Eric Wilbur's Sports Blog

Red Sox' Latest Infusion of Electric Youth Can Only Help Make a Deal for Giancarlo Stanton

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Casey Kelly, Boston's first-round draft pick in 2008, is 1-0 with a 2.21 ERA this season for the San Diego Padres' Double-A affiliate in San Antonio. The 24-year-old righthanded pitcher has been sidelined since his last start on May 19 with shoulder soreness, one year after undergoing Tommy John surgery.

Anthony Rizzo, whom the Red Sox sent to the Padres along with Kelly in the 2010 deal for first baseman Adrian Gonzalez, is hitting .267 with 10 home runs and 28 runs batted in, racking up an .864 OPS for the Chicago Cubs, who dealt for the 24-year-old slugger in 2012, Theo Epstein's first year on the job.

Reymond Fuentes, another Boston first-rounder, is hitting .198 for the San Antonio Missions. Eric Patterson bounced around for a few years and was released by the Cubs organization earlier this year.

As far as returns go, it's not exactly the Bartolo Colon trade (Cleveland received a package from Montreal that included youngsters Cliff Lee, Grady Sizemore, and Brandon Phillips in exchange for Colon - and Tim Drew - in 2002), but there remains some promise in Kelly's arm despite his inability to stay healthy. From the Red Sox' perspective, sure, Gonzalez turned out to be kind of a dink, but it's a trade they'd still make over and over again.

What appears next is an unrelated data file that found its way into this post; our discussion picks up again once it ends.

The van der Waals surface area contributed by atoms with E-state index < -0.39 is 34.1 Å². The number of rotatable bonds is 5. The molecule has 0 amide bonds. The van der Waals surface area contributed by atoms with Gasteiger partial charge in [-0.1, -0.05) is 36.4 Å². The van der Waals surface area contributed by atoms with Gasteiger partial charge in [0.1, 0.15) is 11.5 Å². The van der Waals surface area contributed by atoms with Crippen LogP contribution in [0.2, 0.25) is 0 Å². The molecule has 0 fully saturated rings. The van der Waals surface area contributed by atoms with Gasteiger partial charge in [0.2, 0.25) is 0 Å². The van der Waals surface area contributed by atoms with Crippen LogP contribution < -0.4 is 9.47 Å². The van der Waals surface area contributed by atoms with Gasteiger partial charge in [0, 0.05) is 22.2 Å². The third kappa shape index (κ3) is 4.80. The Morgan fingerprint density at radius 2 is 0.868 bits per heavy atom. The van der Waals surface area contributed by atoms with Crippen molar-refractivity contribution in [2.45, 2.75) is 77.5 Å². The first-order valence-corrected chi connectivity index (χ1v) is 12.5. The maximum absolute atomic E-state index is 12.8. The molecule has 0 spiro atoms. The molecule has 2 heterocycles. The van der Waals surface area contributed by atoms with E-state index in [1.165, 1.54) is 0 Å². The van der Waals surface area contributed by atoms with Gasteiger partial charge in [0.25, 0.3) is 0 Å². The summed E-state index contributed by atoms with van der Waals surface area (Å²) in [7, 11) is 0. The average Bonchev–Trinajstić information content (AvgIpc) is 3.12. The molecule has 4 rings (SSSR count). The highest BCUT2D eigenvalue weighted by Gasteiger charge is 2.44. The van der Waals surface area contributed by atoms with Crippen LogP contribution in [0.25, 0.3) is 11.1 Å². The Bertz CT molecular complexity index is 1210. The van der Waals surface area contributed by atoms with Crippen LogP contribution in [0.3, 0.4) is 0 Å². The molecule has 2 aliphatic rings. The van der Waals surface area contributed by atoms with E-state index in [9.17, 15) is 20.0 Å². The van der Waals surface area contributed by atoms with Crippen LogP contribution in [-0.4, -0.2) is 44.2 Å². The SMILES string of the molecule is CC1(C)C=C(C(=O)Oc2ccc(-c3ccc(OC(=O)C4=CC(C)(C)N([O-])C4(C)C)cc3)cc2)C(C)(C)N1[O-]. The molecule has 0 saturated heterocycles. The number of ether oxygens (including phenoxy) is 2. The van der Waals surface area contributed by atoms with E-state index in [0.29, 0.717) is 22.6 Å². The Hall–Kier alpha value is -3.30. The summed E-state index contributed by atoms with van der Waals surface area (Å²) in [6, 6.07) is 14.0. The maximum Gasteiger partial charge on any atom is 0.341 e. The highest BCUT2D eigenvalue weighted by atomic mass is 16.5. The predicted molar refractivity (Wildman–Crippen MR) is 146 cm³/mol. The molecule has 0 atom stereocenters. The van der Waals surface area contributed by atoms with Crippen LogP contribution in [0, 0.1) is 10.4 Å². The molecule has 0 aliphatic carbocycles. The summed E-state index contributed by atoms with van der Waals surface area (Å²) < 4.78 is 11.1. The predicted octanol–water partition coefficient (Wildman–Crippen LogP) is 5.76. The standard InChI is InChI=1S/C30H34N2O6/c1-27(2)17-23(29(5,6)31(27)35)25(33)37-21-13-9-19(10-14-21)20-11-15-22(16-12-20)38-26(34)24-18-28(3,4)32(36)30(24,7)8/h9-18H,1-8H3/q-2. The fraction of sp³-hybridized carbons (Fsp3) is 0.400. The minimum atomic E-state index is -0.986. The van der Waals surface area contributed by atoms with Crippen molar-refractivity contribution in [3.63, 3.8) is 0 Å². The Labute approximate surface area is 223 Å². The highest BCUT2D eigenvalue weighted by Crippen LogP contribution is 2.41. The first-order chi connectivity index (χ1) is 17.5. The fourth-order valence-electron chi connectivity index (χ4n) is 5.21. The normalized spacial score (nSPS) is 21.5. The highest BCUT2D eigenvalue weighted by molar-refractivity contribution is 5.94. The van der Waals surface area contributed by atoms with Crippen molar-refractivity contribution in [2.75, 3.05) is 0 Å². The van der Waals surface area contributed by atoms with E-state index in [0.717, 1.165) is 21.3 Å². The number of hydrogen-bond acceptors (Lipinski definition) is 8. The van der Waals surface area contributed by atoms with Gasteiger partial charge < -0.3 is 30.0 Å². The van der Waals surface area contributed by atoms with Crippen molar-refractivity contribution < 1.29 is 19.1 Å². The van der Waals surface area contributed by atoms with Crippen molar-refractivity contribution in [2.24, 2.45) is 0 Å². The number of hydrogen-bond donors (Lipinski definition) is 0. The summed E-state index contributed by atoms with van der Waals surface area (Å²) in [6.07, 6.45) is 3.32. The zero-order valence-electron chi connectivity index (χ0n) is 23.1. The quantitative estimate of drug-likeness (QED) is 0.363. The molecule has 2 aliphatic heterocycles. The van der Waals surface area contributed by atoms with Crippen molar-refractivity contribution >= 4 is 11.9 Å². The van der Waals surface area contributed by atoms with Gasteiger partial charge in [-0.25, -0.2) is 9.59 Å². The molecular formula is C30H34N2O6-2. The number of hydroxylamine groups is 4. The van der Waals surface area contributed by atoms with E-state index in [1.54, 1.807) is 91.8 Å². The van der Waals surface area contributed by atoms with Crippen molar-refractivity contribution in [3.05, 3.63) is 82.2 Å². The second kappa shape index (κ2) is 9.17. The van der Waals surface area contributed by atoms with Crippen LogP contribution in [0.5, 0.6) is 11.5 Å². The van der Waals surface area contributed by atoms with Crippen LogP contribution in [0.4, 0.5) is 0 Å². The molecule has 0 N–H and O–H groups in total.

Welcome to "again."

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After a weekend that saw Brandon Workman, Rubby De La Rosa, Xander Bogaerts, Garin Cecchini, and Alex Hassan all contribute to the Red Sox' sweep of the Tampa Bay Rays, it's easy to envision Boston's future anchored with youth. Workman and De La Rosa combined to hurl 12 1/3 innings over the weekend, allowing only two earned runs (both Workman’s), with one ejection (also, Workman). Bogaerts, Cecchini, and Hassan batted .300 as a group, with the latter two players earning their first major league hits during Sunday’s 4-0 win.

Their average age: 23.5.

Alas, it's even easier to picture many of them playing in Miami as soon as next season, when Marlins star Giancarlo Stanton could very well be launching 450-foot moonshots in Fenway Park.

Where does the asking price begin for Stanton, who is having a monster season for the 28-28 Marlins, in the thick of things in a National League East that is starting to make its American League counterpart look like a powerhouse? The All-Star outfielder has rebounded from his subpar 2013 season hitting .311 with an NL-leading 16 home runs and 51 RBI. His 1.020 OPS is fourth in all of baseball behind Colorado’s Troy Tulowitzki, Los Angeles’ Yasiel Puig, and Baltimore’s Nelson Cruz (turning out to be the steal of the offseason at a one-year, $8 million deal). Stanton is only 24 and has already pounded 133 home runs during his five-year career. On that note, if you want to spend the next 15 minutes drooling, check out the following. We’ll wait.

But as with all things involving the cash-strapped Marlins (unless they’re fleecing residents into building them a new palace), the good times are going to come to an end sooner than not. Stanton is making $6.5 million this season in his first year of arbitration. That’s tied for 41st among outfielders with 40-year-old Ichiro Suzuki of the Yankees and Washington’s Denard Span. The next time he and the Marlins go to arbitration, that salary is going to jump significantly, perhaps as much as three times as he’s making now, according to the Miami Herald.

The Marlins currently tout a $46.4 million payroll. Stanton and Jarrod Saltalamacchia account for 28 percent of the roster’s salaries.